Heartbleed is the latest virus/hack issue to trend across the webisphere.
It is a security flaw which takes the form of a bug in a piece of software called OpenSSL. This software is used to encrypt communications between your computer and the web server of many of the secure sites that we log into. The BBC describes it as “a sort of secret handshake at the beginning of a secure conversation” – which made me chuckle.
But it’s a very serious business! SSL is the encryption tool used by around two-thirds of all websites on the internet and around half a million sites are believed to have been affected. You can tell by the URL which starts https rather than http or you may see a little padlock symbol in your browser.
The first advice was to change all your passwords immediately.
But then it became apparent that doing that would not solve the problem unless the site involved had actually implemented a patch to protect their system.
The advice now is to wait until you receive a notification from these sites to change your password. However, some sites still do not believe that is necessary but my judgement is that if there is an issue, you should protect yourself and make a change.
Which sites have been affected?
Mashable published a helpful list of sites that have been affected in the US
And The Telegraph gives a list for the UK.
Is my UK bank affected by Heartbleed?
From their article, it does not look as if the Government website or any of the main banks has been affected. Many UK banks have added a notification to the front page of their website to say that they have not been affected. If in doubt about your bank, you can now go check it out yourself.
Should I change my social media passwords?
Social media sites affected are Facebook, Instagram, Pinterest and Tumblr. Click on the relevant link to find out how to change your password.
LinkedIn say they are unaffected but it is not clear about Twitter.
Flickr, Soundcould and YouTube are affected.
Anyone who uses Dropbox is also affected but Evernote and SpiderOak are not.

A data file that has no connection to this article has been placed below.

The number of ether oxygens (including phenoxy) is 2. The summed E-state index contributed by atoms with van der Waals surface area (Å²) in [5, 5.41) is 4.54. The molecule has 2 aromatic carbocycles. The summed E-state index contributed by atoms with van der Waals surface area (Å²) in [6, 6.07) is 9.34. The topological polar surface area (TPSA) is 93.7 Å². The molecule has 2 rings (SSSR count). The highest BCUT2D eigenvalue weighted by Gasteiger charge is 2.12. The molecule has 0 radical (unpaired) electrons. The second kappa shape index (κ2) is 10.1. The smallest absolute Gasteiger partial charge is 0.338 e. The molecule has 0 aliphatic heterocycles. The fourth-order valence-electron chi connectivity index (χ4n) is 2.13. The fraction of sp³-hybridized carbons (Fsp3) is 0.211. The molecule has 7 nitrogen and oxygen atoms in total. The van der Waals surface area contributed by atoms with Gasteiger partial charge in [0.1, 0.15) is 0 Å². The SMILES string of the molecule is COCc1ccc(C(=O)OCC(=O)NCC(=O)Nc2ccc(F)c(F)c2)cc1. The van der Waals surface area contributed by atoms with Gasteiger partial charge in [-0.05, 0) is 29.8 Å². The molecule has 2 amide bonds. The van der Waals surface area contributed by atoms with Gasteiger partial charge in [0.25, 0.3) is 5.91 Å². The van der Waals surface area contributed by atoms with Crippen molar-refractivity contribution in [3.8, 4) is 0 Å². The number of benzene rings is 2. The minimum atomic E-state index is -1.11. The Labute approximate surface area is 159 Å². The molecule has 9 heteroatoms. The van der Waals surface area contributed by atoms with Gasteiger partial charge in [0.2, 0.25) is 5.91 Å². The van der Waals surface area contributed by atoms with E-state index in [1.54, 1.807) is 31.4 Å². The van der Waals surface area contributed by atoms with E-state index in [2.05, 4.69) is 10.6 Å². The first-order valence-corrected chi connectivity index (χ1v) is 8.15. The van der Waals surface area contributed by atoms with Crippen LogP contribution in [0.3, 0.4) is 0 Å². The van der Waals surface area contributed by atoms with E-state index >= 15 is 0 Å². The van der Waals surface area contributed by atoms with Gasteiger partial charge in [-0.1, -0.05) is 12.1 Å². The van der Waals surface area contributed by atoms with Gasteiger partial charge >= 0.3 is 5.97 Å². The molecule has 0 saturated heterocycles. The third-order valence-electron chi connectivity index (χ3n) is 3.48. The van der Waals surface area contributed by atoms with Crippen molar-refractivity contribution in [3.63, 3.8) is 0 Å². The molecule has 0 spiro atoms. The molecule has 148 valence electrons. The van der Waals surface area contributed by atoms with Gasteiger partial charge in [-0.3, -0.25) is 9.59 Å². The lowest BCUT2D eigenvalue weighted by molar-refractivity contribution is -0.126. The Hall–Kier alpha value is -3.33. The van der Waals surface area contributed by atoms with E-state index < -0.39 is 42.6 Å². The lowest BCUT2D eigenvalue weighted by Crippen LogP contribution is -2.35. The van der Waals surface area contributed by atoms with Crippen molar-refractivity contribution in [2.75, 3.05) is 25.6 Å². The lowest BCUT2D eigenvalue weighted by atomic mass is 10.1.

Amazon, Apple and Microsoft are not affected but Yahoo and Google are.
You do not need to change your passwords on AOL, Hotmail or Outlook but Gmail and Yahoo Mail are affected.
Whilst the Amazon store is not affected, anyone with Amazon Web Services will need to change their password.
eBay, Groupon and Paypal are not affected but GoDaddy is.
It is not clear whether WordPress has been affected.
Should I change my Google password
Although both Google and gmail have been affected, a source at Google told the BBC that it was not necessary for Google users to change their passwords as the company had patched the vulnerability ahead of the exploit being made public and did not believe that it had been widely used by hackers.
I leave that up to you but, bearing in mind that one password controls so many Google properties, it would be wise to get into the habit of changing this password regularly anyway. And change it to something secure! Read more about creating a secure password here.
How can I remember all these passwords?
One piece of software that was not affected by Heartbleed is KeePass. They do not use OpenSSL, the software involved in the flaw. What they do do is keep all your passwords together, secure under one main password. This means that you can access everything in one place. You can click a button to have the login page open and another to have the details automatically typed in.
The BBC are reporting that as a direct result of the Heartbleed vulnerability Mumsnet has been hacked. They report the following
Mumsnet – which says it has 1.5 million registered members – said that it believed that the cyber thieves may have obtained passwords and personal messages before it patched its site.
The Canada Revenue Agency said that 900 people’s social insurance numbers had been stolen.
So it’s time to change your password. Make sure you use different passwords rather than one general and ensure it’s safe. Include capital and regular letters, numbers and symbols.
WordPress.com was vulnerable
WordPress.com have issued some advice about the implications of Heartbleed for their users. WordPress was using the latest OpenSSL version, which was vulnerable but have patched the problem. In terms of changing your password they say
Will you be forcing me to reset my WordPress.com password?
At this time, we will not be forcing you to change your password.
Should I change my WordPress.com password?
If you want to, you are welcome to change your password. If you are using the same password other places on the Internet, we urge you to change your password and remind you to use unique passwords wherever possible.